“Straighten It Out” makes use of the talents of Elder Tyronne Brown for the second of three-times on this record…he sounds great mixed into the music with a real soul-sound to his voice that adds perfectly to Armstrong’s old-school-infused beats. “Straighten It Out” is another track that puts on a real clinic for how emcees can/should string their words together in perfect harmony with the metering of the music – Armstrong is flawless each time he grips the microphone on this track and throughout Retrolution with the kind of strength that makes you realize quickly just how clearly he was born to write rhymes and rap it all out for us to hear. Combining messages, personal beliefs, doctrine references and an awesome beat that roams through all the corners of the old-school playground, “New Style” brings it all back to the roots while taking it all forward. A real medley of different beats, sounds and styles – in under three-minutes Armstrong takes you through what sounds like the entire history of hip-hop on “New Style” – a real highlight when it comes to showing how many layers of depth there are to his abilities.
Seriously…the guy’s selection of samples is incredible. Listening to the “Reflection Of God” – I KNOW for a fact that this song in its original form would not be ANYTHING I’d listen to willingly…I KNOW that. I might not turn it off if I was in the room…but I’d never be putting that on myself…and yet, here I am, listening to this jam from Armstrong and all I want to do is turn this UP! Really smart combination and blending of ideas & sound on “Reflection Of God” – and it’s right around here that I felt more than anything that our man A.A. began to go on a real roll that kept the energy of his eighteen-song epic right up to the rafters and our attention & interest on-high.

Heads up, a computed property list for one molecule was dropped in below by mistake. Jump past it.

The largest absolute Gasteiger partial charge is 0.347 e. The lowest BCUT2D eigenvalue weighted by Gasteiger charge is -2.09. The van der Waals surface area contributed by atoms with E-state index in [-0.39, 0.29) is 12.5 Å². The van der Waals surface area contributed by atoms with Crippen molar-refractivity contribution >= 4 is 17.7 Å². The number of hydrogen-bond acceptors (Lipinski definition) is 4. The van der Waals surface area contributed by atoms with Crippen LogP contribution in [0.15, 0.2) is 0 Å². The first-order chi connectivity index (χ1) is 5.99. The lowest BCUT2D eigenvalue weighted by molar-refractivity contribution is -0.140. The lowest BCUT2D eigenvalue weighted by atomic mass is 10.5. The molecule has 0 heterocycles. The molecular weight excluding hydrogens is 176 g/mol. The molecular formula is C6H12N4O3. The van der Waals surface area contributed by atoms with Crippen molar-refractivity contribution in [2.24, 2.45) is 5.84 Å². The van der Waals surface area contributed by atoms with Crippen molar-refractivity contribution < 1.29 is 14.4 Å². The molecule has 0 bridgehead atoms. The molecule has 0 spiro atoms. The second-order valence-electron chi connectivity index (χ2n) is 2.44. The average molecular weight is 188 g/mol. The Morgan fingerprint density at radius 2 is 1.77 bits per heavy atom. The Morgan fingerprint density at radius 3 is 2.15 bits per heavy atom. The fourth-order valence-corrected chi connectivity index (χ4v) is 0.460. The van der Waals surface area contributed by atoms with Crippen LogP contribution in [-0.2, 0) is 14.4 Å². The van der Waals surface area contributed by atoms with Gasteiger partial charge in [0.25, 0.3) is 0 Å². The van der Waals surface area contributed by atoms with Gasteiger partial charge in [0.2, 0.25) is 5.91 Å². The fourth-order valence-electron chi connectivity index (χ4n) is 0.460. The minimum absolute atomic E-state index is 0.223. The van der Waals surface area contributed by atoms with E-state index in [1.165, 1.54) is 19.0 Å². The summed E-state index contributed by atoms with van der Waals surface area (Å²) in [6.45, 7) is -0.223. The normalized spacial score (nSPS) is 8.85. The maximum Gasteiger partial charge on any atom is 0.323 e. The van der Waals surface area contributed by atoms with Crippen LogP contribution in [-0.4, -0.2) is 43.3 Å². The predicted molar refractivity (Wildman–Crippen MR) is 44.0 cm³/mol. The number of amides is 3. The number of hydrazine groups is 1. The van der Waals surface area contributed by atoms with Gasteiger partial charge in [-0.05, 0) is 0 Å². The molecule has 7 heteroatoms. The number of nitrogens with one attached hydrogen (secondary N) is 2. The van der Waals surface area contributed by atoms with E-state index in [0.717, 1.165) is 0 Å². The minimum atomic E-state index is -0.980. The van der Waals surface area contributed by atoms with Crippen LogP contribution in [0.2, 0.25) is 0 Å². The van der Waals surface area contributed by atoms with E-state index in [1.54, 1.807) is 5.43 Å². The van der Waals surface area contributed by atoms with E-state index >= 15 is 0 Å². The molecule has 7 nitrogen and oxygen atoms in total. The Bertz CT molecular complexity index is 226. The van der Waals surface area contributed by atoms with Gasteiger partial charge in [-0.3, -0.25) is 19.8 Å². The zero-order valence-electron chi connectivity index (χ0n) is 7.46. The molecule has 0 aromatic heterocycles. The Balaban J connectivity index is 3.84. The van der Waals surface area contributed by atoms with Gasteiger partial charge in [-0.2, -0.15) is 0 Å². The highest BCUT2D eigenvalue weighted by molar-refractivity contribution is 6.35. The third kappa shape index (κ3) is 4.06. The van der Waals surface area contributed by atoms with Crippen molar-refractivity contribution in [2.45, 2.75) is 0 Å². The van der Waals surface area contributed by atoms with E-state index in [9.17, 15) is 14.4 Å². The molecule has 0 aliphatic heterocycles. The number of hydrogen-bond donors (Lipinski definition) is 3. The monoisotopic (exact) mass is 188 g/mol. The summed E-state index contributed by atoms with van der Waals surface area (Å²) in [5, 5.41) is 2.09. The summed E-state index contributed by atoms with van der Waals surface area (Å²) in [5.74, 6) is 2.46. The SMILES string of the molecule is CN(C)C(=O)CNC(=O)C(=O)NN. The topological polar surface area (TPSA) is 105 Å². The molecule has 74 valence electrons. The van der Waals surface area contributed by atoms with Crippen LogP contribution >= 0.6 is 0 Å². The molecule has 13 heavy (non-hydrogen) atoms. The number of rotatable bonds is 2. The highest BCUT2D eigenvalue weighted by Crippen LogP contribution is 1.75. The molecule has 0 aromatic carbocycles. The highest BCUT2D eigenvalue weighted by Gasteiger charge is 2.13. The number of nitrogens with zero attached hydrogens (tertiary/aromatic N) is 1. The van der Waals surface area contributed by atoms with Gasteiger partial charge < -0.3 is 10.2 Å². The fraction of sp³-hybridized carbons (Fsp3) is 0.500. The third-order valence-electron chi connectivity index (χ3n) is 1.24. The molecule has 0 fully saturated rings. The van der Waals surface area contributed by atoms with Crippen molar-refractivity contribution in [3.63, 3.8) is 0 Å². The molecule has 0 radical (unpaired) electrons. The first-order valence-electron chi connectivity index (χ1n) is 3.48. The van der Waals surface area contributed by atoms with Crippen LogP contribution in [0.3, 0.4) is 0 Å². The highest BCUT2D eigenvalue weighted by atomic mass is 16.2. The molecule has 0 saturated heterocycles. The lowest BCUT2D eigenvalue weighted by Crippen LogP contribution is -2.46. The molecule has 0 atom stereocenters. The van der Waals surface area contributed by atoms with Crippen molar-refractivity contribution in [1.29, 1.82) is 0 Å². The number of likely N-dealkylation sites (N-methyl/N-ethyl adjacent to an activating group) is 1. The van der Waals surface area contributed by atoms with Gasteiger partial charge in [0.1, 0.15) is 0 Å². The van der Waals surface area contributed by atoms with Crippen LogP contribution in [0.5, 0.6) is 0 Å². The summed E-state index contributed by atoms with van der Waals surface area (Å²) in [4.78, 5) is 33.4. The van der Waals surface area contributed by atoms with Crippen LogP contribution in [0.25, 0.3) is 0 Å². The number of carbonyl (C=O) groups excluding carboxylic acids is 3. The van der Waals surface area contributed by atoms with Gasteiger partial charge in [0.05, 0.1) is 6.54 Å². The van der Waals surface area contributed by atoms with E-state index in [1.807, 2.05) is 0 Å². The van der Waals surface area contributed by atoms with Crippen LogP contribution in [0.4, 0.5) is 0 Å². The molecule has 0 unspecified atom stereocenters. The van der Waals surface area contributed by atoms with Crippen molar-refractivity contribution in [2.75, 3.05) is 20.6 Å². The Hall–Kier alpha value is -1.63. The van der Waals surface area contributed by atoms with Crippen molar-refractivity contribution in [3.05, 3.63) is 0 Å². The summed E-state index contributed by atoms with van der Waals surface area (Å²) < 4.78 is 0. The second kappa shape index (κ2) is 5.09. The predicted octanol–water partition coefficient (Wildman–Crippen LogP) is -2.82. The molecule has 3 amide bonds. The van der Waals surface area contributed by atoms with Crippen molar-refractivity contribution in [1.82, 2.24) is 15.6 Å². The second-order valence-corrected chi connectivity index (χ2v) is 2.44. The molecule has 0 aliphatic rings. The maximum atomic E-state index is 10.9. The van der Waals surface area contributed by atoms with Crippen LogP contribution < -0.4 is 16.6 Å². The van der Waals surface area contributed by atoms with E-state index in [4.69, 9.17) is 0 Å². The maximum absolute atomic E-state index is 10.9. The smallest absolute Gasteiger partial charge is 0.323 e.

Because if you’re the kind of person that thinks for any reason that somehow an indication of religious-beliefs would imply that a dude can’t be HARD or show some real aggression – think again – Armstrong is about to bring it! “Beats To The Rhyme” is less than two-minutes long and the whole rhyme just rips-by bar-after-bar with a professional-precision and emphasis hitting all the right syllables, every time. Some of my favorite lyrics on the entire Retrolution record come straight from this track…a real case of it’s not just what he says, but the way that he says it; his understanding of his writing, his message, his mission all leads to an incredible confidence that is audibly intoxicating to listen to. I felt the same towards “Knowledge Supreme;” which while it might incorporate a smoother-vibe and more-gentle tempo…that conviction and belief in the words he spits into the mic is nothing short of admirable. A big fan of the beat and feel to “Knowledge Supreme” and throughout these past three-tracks, Armstrong has really held-up Retrolution where many modern-day albums tend to drag slightly. This album never stops jamming, never stops being entertaining and the moment it starts to repeat is the same moment you realize that you’ll want to spend another full-rotation listening to Retrolution – it instantly grabs you and really never, ever, lets you go.